How To Make Cybersecurity Great Again: Guidance For President-Elect Donald Trump

1778 0

John Christly, CISO, Netsurion, a provider of remotely-managed security services for multi-location businesses and subsidiary EventTracker, a security information and event management (SIEM)

As Brian Krebs reported, “It remains unclear whether Republicans and Democrats can patch things up after a bruising and divisive election, but thanks to a special Election Day Patch Tuesday hundreds of millions of Adobe and Microsoft users have some more immediate patching to do.”

His article goes on to state how the regularly scheduled round of patches from Microsoft fell on election day this year, and this leaves us wondering if system administrators will remember that patching their systems is important and cannot be diverted from their responsibilities because they were up too late (as were many of us) watching the results of the election.

I heard a saying that goes something like this: “We have to be right every time, but our adversaries only have to be right once.” And no matter how you take this statement, to me, this means that we need to be vigilant in our efforts to keep systems secure, because leaving the door open even once to hackers and malware can lead to devastating effects.

So, are you feverishly working to patch your systems today with the latest patches available from vendors such as Microsoft and Adobe? Or are you spending your time unfriending people on social media sites since they voted for someone that you don’t approve of? What do you think the hackers are doing today? You can be sure that they are trying to find new ways to break into the unpatched systems that are out there, and unfortunately, there remain many systems in use in today’s IT world that haven’t been patched in months and maybe even years!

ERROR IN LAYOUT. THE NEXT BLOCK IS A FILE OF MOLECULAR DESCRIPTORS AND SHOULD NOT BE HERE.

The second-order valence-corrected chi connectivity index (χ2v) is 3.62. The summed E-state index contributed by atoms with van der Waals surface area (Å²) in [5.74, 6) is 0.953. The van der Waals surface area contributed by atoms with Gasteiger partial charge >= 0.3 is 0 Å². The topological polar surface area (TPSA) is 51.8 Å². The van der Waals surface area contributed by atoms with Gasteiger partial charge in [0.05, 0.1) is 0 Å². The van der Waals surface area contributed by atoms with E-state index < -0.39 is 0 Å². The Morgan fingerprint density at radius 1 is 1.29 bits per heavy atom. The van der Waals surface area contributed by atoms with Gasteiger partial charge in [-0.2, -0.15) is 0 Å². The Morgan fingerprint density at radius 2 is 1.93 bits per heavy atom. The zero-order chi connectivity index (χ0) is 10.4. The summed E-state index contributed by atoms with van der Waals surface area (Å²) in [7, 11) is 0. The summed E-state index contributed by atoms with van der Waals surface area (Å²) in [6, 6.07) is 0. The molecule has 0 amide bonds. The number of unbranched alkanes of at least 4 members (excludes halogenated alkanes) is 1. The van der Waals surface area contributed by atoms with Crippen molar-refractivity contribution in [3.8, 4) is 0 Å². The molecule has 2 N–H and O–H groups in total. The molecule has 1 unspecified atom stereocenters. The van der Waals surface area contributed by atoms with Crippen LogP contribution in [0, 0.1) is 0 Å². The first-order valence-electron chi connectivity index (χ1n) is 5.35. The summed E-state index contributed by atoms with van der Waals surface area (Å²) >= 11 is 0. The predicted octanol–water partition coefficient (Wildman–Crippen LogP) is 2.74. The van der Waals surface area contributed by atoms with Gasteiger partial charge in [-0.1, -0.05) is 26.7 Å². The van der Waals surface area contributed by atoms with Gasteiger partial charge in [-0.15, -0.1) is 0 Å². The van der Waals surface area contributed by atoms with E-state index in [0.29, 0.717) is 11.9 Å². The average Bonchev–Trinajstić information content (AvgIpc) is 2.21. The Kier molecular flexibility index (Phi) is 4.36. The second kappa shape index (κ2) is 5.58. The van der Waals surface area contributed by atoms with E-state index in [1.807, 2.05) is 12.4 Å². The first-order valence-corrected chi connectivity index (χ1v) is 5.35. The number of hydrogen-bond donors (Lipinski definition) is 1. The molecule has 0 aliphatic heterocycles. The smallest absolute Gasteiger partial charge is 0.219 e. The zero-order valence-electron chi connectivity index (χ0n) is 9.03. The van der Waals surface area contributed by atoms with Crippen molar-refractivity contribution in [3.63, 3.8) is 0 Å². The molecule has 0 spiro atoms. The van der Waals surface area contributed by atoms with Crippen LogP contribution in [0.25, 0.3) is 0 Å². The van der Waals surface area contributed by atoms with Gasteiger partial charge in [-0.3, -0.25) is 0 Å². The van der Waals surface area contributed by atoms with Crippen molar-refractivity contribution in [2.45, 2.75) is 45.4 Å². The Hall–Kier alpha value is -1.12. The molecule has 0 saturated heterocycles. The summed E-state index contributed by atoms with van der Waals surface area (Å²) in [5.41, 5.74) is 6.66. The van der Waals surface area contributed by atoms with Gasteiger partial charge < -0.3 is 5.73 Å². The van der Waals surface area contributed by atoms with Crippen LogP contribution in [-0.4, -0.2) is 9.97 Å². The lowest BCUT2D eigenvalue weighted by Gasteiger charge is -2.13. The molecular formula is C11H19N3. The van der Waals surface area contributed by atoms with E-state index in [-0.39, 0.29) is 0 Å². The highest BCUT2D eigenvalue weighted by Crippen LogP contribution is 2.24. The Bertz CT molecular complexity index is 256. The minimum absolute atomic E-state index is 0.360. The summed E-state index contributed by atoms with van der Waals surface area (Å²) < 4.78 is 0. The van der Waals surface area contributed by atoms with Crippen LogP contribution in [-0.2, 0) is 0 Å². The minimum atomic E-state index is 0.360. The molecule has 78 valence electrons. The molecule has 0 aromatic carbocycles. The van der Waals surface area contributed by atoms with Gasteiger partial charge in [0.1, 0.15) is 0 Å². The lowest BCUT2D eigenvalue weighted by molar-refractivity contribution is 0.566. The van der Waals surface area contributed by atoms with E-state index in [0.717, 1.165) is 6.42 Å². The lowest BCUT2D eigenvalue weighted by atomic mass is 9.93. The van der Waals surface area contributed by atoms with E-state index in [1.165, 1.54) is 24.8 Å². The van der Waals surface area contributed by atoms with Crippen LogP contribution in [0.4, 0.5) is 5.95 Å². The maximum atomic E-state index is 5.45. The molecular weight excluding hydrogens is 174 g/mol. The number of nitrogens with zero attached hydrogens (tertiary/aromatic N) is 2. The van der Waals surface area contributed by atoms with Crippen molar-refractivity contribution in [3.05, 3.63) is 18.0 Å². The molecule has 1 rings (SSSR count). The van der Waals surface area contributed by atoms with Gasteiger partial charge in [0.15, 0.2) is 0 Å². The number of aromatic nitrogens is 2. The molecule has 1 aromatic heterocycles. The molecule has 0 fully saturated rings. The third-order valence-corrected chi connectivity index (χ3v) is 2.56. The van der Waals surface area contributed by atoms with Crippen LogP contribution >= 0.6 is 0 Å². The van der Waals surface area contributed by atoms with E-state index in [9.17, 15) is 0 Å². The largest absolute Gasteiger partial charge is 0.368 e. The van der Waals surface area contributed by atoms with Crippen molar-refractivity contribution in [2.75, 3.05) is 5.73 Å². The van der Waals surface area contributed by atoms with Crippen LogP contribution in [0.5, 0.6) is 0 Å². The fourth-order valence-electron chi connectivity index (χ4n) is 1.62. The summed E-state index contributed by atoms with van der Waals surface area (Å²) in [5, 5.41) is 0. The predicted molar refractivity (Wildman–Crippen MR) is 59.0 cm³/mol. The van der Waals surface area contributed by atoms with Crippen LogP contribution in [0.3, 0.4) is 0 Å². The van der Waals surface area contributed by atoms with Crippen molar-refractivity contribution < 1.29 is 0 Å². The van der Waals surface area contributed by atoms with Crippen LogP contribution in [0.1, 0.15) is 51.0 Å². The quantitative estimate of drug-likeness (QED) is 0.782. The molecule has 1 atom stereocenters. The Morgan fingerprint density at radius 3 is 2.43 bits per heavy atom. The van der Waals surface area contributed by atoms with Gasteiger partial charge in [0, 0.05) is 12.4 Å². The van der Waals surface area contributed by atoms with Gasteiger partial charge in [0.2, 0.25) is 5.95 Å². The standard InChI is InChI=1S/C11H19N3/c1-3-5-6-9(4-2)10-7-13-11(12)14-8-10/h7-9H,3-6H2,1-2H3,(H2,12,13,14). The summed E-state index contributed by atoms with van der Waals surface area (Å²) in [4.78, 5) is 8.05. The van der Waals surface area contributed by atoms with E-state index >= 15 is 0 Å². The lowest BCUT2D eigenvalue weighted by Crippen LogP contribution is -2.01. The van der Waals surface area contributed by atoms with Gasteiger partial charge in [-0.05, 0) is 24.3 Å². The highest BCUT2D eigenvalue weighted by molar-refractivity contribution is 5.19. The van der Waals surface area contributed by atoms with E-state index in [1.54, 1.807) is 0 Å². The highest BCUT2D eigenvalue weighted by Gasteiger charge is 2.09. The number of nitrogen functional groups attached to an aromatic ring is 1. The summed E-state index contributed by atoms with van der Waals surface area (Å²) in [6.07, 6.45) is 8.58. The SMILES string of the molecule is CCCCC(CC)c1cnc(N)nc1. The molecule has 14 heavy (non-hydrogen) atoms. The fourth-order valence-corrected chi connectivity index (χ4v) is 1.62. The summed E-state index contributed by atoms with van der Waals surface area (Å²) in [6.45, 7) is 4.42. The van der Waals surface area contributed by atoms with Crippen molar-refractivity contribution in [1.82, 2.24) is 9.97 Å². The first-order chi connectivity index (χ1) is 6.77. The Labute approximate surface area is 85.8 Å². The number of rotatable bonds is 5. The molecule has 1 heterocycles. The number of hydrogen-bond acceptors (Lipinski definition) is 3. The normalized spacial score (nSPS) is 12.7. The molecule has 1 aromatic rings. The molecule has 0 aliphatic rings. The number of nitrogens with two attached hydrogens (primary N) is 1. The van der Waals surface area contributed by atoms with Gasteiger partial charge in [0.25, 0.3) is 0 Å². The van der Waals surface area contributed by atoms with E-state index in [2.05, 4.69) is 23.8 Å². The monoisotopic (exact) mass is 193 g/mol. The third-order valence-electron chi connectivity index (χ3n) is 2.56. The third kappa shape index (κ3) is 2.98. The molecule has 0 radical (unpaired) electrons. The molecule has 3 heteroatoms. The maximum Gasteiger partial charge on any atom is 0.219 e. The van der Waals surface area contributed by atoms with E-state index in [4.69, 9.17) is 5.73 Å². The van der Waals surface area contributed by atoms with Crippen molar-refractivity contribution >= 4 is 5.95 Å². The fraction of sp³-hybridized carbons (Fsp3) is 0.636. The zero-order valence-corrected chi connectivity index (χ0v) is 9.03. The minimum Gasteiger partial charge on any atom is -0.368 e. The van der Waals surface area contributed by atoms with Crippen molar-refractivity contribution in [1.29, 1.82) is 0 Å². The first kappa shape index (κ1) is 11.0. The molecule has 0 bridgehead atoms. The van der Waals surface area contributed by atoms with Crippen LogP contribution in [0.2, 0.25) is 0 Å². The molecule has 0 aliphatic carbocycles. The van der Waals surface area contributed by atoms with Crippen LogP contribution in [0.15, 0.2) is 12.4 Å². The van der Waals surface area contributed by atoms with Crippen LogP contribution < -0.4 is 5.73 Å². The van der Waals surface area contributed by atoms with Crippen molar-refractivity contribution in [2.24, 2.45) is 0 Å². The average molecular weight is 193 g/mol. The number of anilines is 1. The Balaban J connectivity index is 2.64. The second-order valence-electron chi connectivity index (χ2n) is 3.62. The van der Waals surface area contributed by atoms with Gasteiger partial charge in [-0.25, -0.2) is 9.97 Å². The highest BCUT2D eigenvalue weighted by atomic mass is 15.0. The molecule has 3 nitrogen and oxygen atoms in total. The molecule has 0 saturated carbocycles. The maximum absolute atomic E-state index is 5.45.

My guidance for President-elect Donald Trump is to spend some time assessing our nation’s “state of cybersecurity” and then take some real calculated measures to provide funding, support, and stronger regulations for businesses that handle any type of personal, health or financial data. Obviously, this is a big ask, but I know it can be done. We currently have several regulations such as HIPAA, PCI, FERPA, and others, that try their best to protect data handled by businesses, but as we all know by now, PCI is about the only one that really has “teeth.” It’s going to take the fear of not being allowed to conduct business anymore and/or the fear of some people losing their jobs (go ahead – say it… ‘you’re fired!’) for some companies (including the government) to really start to take cybersecurity measures more seriously.

President-elect Trump promises to “make our country great again.” One way to do this is to secure our data from foreign hackers, and to impose severe penalties via sanctions for countries that are found to help and support hackers. Another way to rebuild our country is to put our veterans to work and to ensure that we allow research and development to thrive in our country in the areas of cybersecurity. We need to get more young people interested in cybersecurity and not just so they can think that they can one day become “hackers.” We need to teach our youth that protecting critical assets from cyberthreats is of the utmost importance to national security, and who better than the commander-in-chief to deliver that message?